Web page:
Plaintiff's replacement theory fails for two independent reasons. First, because of the extended delay between Plaintiff's termination and Geraghty's return as a shift supervisor, there is an absence of evidence that Plaintiff was replaced. See, e.g., Rose v. Wells Fargo & Co., 902 F.2d 1417, 1422 (9th Cir. 1990) (claim of replacement by a younger worker is substantially weakened when the replacement did not occur until six or seven months after plaintiff's discharge); Simpson v. Midland-Ross Corp., 823 F.2d 937, 941 (6th Cir. 1987) (replacement claim questionable when replacement occurred three months after plaintiff's discharge). Additionally, Plaintiff has not offered facts showing that the shift supervisor position requires specialized knowledge or that the position normally goes unfilled for long periods of time, such that Geraghty's return almost one year after Plaintiff's termination might possibly be considered a replacement. See Powell v. Syracuse University, 580 F.2d 1150, 1156 (2d Cir.) (in the context of university employment, gap of two years between the non-renewal of a teaching contract and the hiring of a new teacher does not preclude a finding of "replacement," where teaching post requires specialized skills, hiring is very sporadic, and such positions normally are not quickly filled), cert. denied, 439 U.S. 984, 99 S. Ct. 576, 58 L. Ed. 2d 656 (1978); Nordquist v. Uddeholm Corp., 615 F. Supp. 1191, 1199 (D. Conn. 1985) (six month time lag between plaintiff's discharge and defendant's advertisement of an open position does not preclude finding of replacement because the position required specialized knowledge and hiring decisions for such positions were made infrequently).

 Second, because Plaintiff's theory is internally inconsistent, there is no genuine issue that Plaintiff was replaced. Initially, Plaintiff argues that Holland could not have based her decisions solely on performance because Denton "was not competent and had serious problems carrying out his third shift duties including sleeping during his shift." Pl.'s Reply Opp'n Def.'s Mot. Summ. J. at 14. *fn7" Additionally, Plaintiff avers that Holland "realized that Mr. Denton could be disposed of at any time because of his serious employment inadequacies." Id. at 21. Later, however, Plaintiff contends that Denton was competent, and that Holland wrongfully terminated Denton in October 1992 simply to replace him with the much younger Geraghty. Id. ; Oleksiuk Aff. PP 9-10. Thus, Plaintiff's replacement theory requires belief that Denton was so incompetent in February 1992 that Holland's decision to retain him and terminate Plaintiff was a pretext for later age discrimination, but also that Denton was sufficiently competent in October 1992 that Holland's decision to terminate Denton was a "setup," unjustified, and solely based on age bias. No jury reasonably could conclude from this inconsistent evidence that SmithKline replaced Plaintiff with Geraghty. *fn8"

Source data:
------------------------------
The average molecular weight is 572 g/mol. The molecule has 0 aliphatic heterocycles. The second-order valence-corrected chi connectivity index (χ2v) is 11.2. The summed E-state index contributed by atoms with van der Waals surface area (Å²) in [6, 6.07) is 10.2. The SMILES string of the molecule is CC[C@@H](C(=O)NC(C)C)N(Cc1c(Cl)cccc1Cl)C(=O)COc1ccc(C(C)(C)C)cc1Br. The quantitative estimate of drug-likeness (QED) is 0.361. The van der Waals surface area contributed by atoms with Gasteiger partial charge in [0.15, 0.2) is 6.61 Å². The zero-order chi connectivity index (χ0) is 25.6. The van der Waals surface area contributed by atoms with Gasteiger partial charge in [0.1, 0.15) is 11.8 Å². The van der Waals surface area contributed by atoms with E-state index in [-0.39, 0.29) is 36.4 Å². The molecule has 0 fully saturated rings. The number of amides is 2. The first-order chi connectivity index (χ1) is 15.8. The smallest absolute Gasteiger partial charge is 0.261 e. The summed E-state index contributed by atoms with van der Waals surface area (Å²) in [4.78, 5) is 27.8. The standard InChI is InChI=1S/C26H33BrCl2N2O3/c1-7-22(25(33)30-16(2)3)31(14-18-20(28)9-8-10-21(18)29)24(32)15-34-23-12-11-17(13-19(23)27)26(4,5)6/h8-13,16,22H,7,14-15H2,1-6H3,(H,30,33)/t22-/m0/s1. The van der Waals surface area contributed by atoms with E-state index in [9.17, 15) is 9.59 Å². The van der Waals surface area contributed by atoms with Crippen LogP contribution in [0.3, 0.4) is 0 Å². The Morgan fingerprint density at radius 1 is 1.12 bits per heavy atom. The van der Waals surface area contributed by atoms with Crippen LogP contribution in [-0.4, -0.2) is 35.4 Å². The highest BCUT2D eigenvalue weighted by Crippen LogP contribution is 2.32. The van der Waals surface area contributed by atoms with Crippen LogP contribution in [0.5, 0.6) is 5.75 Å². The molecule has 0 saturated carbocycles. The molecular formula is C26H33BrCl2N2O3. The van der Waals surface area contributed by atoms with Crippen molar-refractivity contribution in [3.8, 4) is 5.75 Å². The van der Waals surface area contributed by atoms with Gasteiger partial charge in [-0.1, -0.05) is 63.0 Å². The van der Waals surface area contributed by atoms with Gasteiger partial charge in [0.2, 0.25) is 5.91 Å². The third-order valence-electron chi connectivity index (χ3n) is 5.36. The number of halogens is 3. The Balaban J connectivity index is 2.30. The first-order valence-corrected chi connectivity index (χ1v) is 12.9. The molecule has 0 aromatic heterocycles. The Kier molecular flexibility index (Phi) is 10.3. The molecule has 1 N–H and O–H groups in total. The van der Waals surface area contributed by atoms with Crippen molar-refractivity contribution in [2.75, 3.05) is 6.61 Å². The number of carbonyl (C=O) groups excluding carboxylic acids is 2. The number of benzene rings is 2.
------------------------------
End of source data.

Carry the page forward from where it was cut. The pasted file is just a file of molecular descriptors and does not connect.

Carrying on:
Because Plaintiff has failed to offer facts sufficient to establish that he was replaced, and because no jury reasonably could conclude from the facts that Plaintiff has offered that he had been replaced by Geraghty, SmithKline is entitled to summary judgment on Count I of Plaintiff's amended complaint. *fn9"

 B. SmithKline's Separation Benefit Plan

 As part of its separation benefit plan, SmithKline offered enhanced severance benefits *fn10" to terminated employees who signed a general release of all claims against SmithKline. *fn11" SmithKline asserts that the Plan does not violate ADEA, and that Plaintiff's claim fails under both the disparate treatment and disparate impact theories of employment discrimination. I shall address these issues in turn. *fn12"

 Disparate treatment discrimination exists where "the employer . . . treats some people less favorably than others because of their race, color, religion [or other protected characteristics.] Proof of discriminatory motive is critical, although in some situations it can be inferred from the mere fact of differences in treatment." Hazen Paper Co. v. Biggins, 123 L. Ed. 2d 338, 113 S. Ct. 1701, 1705 (1993). If the challenged employment policy is facially discriminatory, no further proof of intent is necessary. See U.A.W. v. Johnson Controls, Inc., __ U.S. __, 499 U.S. 187, 113 L. Ed. 2d 158, 111 S. Ct. 1196, 1203-04 (1991).

 SmithKline's separation benefit policy constitutes disparate treatment because it facially discriminates based on age. By its express terms, SmithKline's Plan conditions enhanced benefits on the waiver of any and all claims arising under ADEA. Because ADEA provides a cause of action for age discrimination only to persons age forty and above, the Plan explicitly treats older employees differently than younger employees. An employment policy explicitly mandating different treatment of persons within the protected class facially discriminates. See, e.g., Thurston, 469 U.S. at 121, 105 S. Ct. at 622. As the Supreme Court has noted, "whether an employment practice involves disparate treatment through explicit facial discrimination does not depend on why the employer discriminates but rather on the explicit terms of the discrimination." Johnson Controls, 111 S. Ct. at 1204.